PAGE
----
‘Positive Thinking’ Skills and Obstacles- Part 2: Knowing It is Possible2 comments
As I explained, another obstacle to positive thinking is feeling like it is not possible. Coincidentally, I just watched Alice in Wonderland.
One of the first quotes-
“It is impossible if you think it is so” became the premise for the movie.
The quote, “I believe 6 impossible things before breakfast.” came from the book Through the Looking Glass:
…Alice laughed. “There’s no use trying,” she said: “one can’t believe impossible things.”
“I daresay you haven’t had much practice,” said the Queen. “When I was your age, I always did it for half-an-hour a day. Why, sometimes I’ve believed as many as six impossible things before breakfast. There goes the shawl again!”
(Through the Looking Glass, p. 153)
In this quote the queen instantly deconstructs this belief and brings forth ‘personal agency’. (Personal agency is the idea that we are an agent in our life, rather than mere passive recipients to what happens to us. That we can act in response to our experiences and this can give the experience different meaning.) When we don’t feel something is possible, it is important, like the queen to first, deconstruct this belief and second, connect with our agency in the situation. Believing the healing we seek is not possible, can limit us from healing. I operate under the assumption that anyone can heal from anything. Nothing is incurable. No problems are permanent. Life and our experiences are constantly changing; the way we make meaning around something makes all of the difference. If we think it is not possible, it will not be possible. So it follows: that we need to know it is possible for it to be possible.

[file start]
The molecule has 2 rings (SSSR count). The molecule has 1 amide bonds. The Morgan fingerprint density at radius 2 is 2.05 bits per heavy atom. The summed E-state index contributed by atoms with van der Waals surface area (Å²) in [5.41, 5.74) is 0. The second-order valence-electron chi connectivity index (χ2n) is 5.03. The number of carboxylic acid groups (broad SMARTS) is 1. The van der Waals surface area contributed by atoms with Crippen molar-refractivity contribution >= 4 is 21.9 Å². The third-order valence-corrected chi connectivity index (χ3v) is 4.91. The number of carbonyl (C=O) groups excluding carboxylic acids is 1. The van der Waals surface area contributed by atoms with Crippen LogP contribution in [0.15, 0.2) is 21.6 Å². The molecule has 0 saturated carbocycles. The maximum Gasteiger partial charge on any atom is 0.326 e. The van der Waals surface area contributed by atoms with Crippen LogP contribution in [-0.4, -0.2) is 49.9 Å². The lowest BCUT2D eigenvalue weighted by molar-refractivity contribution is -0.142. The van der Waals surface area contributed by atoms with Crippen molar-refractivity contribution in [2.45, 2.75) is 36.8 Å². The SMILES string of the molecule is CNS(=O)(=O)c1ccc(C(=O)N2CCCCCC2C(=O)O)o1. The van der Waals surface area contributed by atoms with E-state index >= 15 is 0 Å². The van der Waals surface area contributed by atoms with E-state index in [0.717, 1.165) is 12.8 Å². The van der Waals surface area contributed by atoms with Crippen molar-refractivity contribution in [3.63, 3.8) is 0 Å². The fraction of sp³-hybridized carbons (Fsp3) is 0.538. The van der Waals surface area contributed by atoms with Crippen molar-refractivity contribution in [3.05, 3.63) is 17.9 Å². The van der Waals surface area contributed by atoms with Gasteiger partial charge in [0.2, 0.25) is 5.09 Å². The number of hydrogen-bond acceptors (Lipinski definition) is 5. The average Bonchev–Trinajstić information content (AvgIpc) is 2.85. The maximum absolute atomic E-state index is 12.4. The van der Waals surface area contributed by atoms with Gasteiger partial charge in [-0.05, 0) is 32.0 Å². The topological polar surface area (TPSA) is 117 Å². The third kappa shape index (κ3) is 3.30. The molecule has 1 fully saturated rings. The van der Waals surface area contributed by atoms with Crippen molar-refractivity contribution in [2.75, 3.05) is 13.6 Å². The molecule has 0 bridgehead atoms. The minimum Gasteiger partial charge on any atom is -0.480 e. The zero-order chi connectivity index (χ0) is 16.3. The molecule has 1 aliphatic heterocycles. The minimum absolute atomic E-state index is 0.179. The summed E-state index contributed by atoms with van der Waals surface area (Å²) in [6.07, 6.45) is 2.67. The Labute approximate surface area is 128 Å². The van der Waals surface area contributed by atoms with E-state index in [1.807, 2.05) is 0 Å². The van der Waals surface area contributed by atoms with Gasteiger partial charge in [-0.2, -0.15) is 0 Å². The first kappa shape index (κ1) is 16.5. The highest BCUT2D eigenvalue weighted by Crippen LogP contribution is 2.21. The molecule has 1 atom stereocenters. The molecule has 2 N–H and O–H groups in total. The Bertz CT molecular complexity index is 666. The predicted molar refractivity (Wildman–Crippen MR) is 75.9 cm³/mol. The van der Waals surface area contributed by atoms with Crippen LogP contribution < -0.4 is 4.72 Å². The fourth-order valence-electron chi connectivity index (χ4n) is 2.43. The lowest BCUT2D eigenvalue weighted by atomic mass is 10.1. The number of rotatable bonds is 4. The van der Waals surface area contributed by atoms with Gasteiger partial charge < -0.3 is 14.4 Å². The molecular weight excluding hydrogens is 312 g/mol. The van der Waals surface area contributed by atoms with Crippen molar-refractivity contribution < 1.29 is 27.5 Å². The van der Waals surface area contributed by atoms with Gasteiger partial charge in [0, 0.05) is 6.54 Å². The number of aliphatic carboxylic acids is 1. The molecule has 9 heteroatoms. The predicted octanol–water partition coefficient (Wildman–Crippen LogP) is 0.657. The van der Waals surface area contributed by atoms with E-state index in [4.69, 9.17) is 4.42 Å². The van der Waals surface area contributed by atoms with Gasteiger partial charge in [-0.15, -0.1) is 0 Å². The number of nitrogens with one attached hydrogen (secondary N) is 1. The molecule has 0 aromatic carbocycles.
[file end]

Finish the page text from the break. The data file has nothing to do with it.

So, how do we open ourselves up to believing it is possible to feel better, if it has been so long since we have felt OK? This is a good question. I first wonder where the belief came from in the first place. There is always a history to beliefs like this and learning about this can give us some useful information. I asked one person, “Where does thinking you won’t get better come from?” And they answered: “The Anxiety tells me I’ll feel like this forever.” I ask, “Does it tell you why you’ll feel like this forever?” “No”. “Can you ask it why?” Nothing! No embodiment of this belief. “Do you believe Anxiety, if it cannot tell you why you have to or should believe it?” She replied that she never thought of it like that. This question gave her the difference to think from a different perspective.
Also, I find it very interesting that people may not feel they can get better, but still take steps to try. This may seem feudal at first glance, but it tells me something more. I had this conversation yesterday with a teenager: I asked her: “Why bother coming to see me, if you don’t think you can get better?” Why indeed. We unpack it together and found she did have a smidgeon of hope that she could get better. Like the queen suggests, a smidgeon can grow if we ‘practice’ it. I am going to practice thinking about 6 seemingly-impossible-but-actually-possible-things before breakfast every day. I’ll let you know what happens.
Another way for people to embrace a possibility is to have a community of folks around us who believes in it. If people around us rally around this possibility, it assists us in holding onto it. If parents have confidence that their children can get better, has a huge effect on their actual progress. Aboriginals from Australia refer to what they call Divine Oneness. Our spirits and our minds are connected to each other and to everything.
Jodi Aman / /